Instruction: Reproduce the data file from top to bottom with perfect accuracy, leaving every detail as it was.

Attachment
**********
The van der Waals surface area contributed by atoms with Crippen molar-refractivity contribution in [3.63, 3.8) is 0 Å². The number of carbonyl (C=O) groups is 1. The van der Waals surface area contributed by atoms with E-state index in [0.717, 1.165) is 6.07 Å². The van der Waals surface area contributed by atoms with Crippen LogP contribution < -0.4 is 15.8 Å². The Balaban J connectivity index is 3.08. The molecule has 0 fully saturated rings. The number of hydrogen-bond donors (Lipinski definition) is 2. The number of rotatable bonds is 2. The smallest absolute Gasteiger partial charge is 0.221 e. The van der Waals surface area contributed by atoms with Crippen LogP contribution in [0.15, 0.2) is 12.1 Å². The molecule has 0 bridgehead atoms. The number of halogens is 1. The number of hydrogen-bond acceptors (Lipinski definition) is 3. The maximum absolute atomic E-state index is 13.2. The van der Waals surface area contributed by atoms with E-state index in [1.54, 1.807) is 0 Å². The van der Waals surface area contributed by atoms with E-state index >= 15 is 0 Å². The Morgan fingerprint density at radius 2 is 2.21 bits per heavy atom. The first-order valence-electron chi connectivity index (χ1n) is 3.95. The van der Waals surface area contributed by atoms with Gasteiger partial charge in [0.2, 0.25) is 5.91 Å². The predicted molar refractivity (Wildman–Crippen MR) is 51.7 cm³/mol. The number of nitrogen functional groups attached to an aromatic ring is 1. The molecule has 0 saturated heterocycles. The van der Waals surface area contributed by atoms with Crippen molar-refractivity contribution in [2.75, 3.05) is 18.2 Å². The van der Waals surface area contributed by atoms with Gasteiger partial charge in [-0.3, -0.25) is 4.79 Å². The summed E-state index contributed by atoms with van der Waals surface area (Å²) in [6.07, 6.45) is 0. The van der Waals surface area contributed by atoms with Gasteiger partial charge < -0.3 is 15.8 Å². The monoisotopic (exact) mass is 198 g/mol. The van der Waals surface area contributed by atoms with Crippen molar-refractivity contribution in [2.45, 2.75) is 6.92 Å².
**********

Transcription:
The van der Waals surface area contributed by atoms with Crippen molar-refractivity contribution in [3.63, 3.8) is 0 Å². The number of carbonyl (C=O) groups is 1. The van der Waals surface area contributed by atoms with E-state index in [0.717, 1.165) is 6.07 Å². The van der Waals surface area contributed by atoms with Crippen LogP contribution < -0.4 is 15.8 Å². The Balaban J connectivity index is 3.08. The molecule has 0 fully saturated rings. The number of hydrogen-bond donors (Lipinski definition) is 2. The number of rotatable bonds is 2. The smallest absolute Gasteiger partial charge is 0.221 e. The van der Waals surface area contributed by atoms with Crippen LogP contribution in [0.15, 0.2) is 12.1 Å². The molecule has 0 bridgehead atoms. The number of halogens is 1. The number of hydrogen-bond acceptors (Lipinski definition) is 3. The maximum absolute atomic E-state index is 13.2. The van der Waals surface area contributed by atoms with E-state index in [1.54, 1.807) is 0 Å². The van der Waals surface area contributed by atoms with E-state index >= 15 is 0 Å². The Morgan fingerprint density at radius 2 is 2.21 bits per heavy atom. The first-order valence-electron chi connectivity index (χ1n) is 3.95. The van der Waals surface area contributed by atoms with Gasteiger partial charge in [0.2, 0.25) is 5.91 Å². The predicted molar refractivity (Wildman–Crippen MR) is 51.7 cm³/mol. The number of nitrogen functional groups attached to an aromatic ring is 1. The molecule has 0 saturated heterocycles. The van der Waals surface area contributed by atoms with Crippen molar-refractivity contribution in [2.75, 3.05) is 18.2 Å². The van der Waals surface area contributed by atoms with Gasteiger partial charge in [-0.3, -0.25) is 4.79 Å². The summed E-state index contributed by atoms with van der Waals surface area (Å²) in [6.07, 6.45) is 0. The van der Waals surface area contributed by atoms with Gasteiger partial charge < -0.3 is 15.8 Å². The monoisotopic (exact) mass is 198 g/mol. The van der Waals surface area contributed by atoms with Crippen molar-refractivity contribution in [2.45, 2.75) is 6.92 Å².